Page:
DEVIL PEAK

CLARK COUNTY, NEVADA

Devilpk.JPG (38709 bytes)

Tertiary Devil Peak (center) within the Precambrian limestones of the Spring Mountains, Nevada

This source in extreme southern Nevada was discovered independently by Shackley (1988b) and Philip Wilke. Devil Peak is a series of coalesced rhyolite domes of Tertiary age that have extruded through the Paleozoic Monte Cristo Limestones of the Spring Mountains (Longwell et al. 1965). Devil Peak is located on Stateline Pass 7.5' Provisional Quad 1985 near the center of the sheet. Here nodules are found in situ in a perlite matrix on both the east and west sides of the peak eroding into either the interior drainage basins of Mesquite Lake on the west or Roach Lake on the east. Historic perlite mining on both sides of the peak has essentially destroyed any evidence of prehistoric production. Some tool manufacturing debris was noted in the alluvium east of the peak toward Roach Lake (Shackley 1988b; Wilke: personal communication 1993). The archaeological context of the eastern locus is now designated site 26-CK-3865 (Shackley 1988b).

Perlite matrix with in situ marekenites is located on the west near the Umpire Perlite Mines between UTM 3952000 and 3951000/637000 and 639000 (no sections on map). Perlite matrix with in situ marekenites is located on a series of very small rhyolite domes on the east flank of the Spring Mountains between UTM 3953000 and 3951000/642000 and 644000 all on the Stateline Pass 7.5' Provisional Quad 1985. The density of nodules in both areas in the perlite is up to 100 per m2, although most of the marekenites are less than 30 mm in diameter. Nodules up to 100 mm in diameter have been recovered, but most are less than 40 mm. The density of nodules on the east shoreline of Mesquite Lake is about 1 per 20 m2, and about 1 per 100 m2 on the shoreline of Roach Lake to the east. Significant chemical differences in some trace elements exist between obsidian from the east and west sides of Devil Peak. The nodules on the west side are generally superior media for tool production than those on the east. The "western" marekenites are generally more translucent and brittle, while the "eastern" nodules tend to be less vitreous, opaque and contain some plagioclase or sanidine phenocrysts. This may be due to wall rock reactions with the limestone during eruptive events on the east with the small dome structures. Bipolar cores and flakes occurred rarely, in part no doubt due to the perlite mining in the area. The only published references known are Longwell et al. (1965), and Shackley (1988b). This source was reported in the Journal of California and Great Basin Anthropology (Shackley 1994).

Raw elemental concentrations for Devil Peak East (E) and West (W) source standards. All measurements in parts per million (ppm).

SAMPLE Ti Mn Fe Pb Rb Sr Y Zr Nb Ba La Ce
E 572 590 8780 44 210 109 30 105 23 315 55 101
E 557 535 8271 37 194 105 30 102 27 330 55 107
E 595 584 8559 43 206 106 27 106 21 354 65 116
E 753 784 10410 52 233 125 34 116 27 323 59 107
E 616 566 8554 39 200 109 33 110 23 348 61 108
E 565 586 8323 35 197 106 25 106 24 303 54 108
E 642 597 8800 44 194 103 25 108 26 415 73 142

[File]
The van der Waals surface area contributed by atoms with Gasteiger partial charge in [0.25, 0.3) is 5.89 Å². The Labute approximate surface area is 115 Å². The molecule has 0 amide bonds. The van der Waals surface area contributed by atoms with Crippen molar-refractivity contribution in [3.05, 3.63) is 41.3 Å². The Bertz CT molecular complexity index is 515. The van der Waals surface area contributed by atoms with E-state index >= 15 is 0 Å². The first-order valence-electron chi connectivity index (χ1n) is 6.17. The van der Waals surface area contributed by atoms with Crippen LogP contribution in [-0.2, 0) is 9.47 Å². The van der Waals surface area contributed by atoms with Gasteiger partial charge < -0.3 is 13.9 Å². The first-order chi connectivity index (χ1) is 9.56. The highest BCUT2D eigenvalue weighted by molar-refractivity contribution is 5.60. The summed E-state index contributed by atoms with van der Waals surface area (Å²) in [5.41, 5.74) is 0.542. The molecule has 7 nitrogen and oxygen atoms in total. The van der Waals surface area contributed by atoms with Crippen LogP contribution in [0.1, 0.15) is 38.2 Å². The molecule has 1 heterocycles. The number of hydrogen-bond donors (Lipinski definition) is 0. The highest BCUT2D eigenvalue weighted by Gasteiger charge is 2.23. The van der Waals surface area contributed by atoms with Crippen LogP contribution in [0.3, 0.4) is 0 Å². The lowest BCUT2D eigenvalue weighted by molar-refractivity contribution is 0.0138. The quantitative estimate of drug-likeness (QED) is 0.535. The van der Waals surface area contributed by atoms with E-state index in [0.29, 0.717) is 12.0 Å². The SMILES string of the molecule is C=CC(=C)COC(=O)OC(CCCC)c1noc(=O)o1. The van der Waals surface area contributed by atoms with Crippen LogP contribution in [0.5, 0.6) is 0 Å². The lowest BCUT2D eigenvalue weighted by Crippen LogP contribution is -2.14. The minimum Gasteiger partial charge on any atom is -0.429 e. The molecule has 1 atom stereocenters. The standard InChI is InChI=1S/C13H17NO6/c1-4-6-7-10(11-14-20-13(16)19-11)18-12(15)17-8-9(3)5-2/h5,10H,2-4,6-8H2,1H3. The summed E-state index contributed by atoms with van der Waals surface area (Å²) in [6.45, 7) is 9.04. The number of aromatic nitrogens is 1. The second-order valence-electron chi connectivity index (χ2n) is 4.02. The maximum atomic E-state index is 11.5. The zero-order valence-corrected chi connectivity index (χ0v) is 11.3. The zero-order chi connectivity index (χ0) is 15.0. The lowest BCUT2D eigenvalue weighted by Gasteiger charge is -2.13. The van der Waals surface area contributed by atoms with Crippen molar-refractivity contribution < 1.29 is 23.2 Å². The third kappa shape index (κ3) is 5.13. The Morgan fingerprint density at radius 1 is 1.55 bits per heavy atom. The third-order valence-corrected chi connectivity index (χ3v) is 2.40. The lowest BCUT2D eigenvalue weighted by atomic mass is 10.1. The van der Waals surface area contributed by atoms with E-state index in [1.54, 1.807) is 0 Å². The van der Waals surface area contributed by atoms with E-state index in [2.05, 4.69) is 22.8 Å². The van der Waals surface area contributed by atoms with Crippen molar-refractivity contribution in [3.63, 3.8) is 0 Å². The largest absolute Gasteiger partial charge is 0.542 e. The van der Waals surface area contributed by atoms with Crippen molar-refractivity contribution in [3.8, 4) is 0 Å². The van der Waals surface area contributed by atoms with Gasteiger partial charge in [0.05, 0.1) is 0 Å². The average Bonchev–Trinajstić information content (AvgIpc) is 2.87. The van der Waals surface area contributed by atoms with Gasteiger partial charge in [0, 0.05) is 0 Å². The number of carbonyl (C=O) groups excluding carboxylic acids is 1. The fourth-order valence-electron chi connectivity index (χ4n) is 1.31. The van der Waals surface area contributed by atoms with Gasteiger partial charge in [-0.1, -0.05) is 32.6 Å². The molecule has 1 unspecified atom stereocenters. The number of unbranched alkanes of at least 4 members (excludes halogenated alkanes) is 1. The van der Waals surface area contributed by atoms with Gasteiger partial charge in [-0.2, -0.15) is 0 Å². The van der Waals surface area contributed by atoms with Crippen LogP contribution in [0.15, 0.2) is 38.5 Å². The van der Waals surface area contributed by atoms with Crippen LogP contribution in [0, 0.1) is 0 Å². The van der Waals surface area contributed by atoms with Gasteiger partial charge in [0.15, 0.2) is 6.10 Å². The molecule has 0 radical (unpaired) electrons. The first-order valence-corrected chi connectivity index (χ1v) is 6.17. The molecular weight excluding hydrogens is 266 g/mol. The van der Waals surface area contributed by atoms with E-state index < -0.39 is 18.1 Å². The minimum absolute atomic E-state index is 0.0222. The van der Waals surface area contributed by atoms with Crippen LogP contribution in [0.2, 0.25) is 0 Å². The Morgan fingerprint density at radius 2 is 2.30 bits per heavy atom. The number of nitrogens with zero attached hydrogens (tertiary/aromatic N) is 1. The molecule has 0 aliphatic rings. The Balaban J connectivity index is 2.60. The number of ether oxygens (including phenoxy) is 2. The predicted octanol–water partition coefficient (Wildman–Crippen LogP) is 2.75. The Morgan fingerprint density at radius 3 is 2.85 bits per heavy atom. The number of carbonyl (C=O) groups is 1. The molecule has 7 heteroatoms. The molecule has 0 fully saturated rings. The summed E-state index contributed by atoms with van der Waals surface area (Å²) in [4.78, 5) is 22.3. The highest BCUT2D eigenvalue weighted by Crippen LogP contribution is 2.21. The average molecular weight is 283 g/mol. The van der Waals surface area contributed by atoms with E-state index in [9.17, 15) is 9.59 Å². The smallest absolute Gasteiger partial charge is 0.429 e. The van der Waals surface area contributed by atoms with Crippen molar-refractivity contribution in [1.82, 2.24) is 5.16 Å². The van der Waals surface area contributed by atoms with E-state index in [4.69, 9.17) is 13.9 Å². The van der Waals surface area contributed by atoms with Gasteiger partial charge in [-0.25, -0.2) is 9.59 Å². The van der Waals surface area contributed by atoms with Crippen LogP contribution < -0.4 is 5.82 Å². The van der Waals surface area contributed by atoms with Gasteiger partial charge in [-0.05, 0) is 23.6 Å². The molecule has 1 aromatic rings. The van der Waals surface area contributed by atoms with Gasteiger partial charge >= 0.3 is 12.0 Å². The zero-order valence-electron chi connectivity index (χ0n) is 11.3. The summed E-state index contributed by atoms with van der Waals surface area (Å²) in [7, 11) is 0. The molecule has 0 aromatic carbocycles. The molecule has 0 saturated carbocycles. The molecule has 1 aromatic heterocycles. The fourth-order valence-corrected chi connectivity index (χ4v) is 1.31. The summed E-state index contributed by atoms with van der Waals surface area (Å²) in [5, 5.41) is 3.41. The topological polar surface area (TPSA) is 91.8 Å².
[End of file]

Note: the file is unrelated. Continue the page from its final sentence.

E 583 599 8532 39 203 105 29 105 26 406 71 133
E 626 608 8895 47 210 113 26 111 31 301 52 103
E 502 550 8221 44 195 101 28 106 25 331 50 107
E 571 556 8033 39 194 103 27 109 24      
E 570 547 8092 40 197 106 28 109 26      
E 722 586 8372 44 204 107 28 108 25      
E 628 585 8379 41 195 108 30 105 23      
E 666 627 8739 45 212 114 35 110 29      
E 577 574 8146 38 197 104 27 103 26      
E 689 651 8933 40 204 111 31 108 25      
E 583 577 8022 38 193 105 31 105 26      
E 564 542 8031 39 189 106 31 102 26      
E 617 542 8051 40 194 108 32 106 23      
E 671 585 8294 39 199 108 32 107 25      
E 624 558 8117 40 191 103 28 103 27      
E 642 552 8068 37 193 103 31 104 22      
E 612 645 8912 43 211 113 31 111 27      
E 654 553 8256 42 200 109 31 108 25      
E 542 546 7798 36 183 103 29 104 26      
E 782 701 9662 43 210 115 34 110 27      
E 696 580 8606 47 210 117 32 109 33      
E 738 602 8553 43 206 112 28 109 25      
E 616 621 8585 30 205 113 29 109 28      
E 693 553 7820 29 194 105 29 106 20      
E 628 567 8290 30 200 108 32 108 25      
E 516 533 7883   194 111 26 107 29 346    
E 653 596 9423   195 163 26 133 26 505    
E 693 633 8630   211 111 27 107 27 344    
E 675 548 7997   195 106 28 108 23 331    
E 624 584 8588   214 113 32 111 27 352    
E 636 612 8227   198 107 29 106 22 336    
E 799 582 9238   204 146 23 126 24 439    
E 669 624 8394   197 110 27 107 26 334    
E 614 564 8273   199 111 29 110 26 343    
E 640 574 8134   196 110 28 112 28 353    
E 743 809 9597   241 101 35 107 31 234    
E 509 533 7623   184 100 28 104 25 334    
E 503 600 8113   201 107 30 111 26 343    
E 610 591 8176   197 107 28 109 27 317    
W 806 469 9133 37 160 236 23 146 20 975 104 178
W 835 577 10499 44 188 260 26 163 20 1073 106 204
W 990 590 10853 43 194 266 27 161 22 884 94 163
W 605 413 8661 35 158 230 25 145 23 924 91 173
W 806 548 9941 43 180 253 25 160 22 777 80 146
W 824 530 10278 45 181 261 29 167 24 745 73 144
W 941 568 10702 45 188 261 27 159 25 821 83 154
W 768 516 9521 37 174 245 27 152 25 862 84 165
W 758 550 9923 42 179 253 23 155 24 807 74 148
W 710 516 9339 36 172 247 26 153 20 830 77 159
W 828 565 10287   183 259 26 157 26 762    
W 893 524 10162   182 250 25 153 24 1193    
W 737 516 9628   173 244 26 152 23 898    
W 958 612 10552   183 252 28 156 23 812    
W 771 577 10158   184 253 25 153 25 777    

 

This page maintained by Steve Shackley (shackley@berkeley.edu).
Copyright 2002 M. Steven Shackley. All rights reserved.
Revised: 02 August 2021

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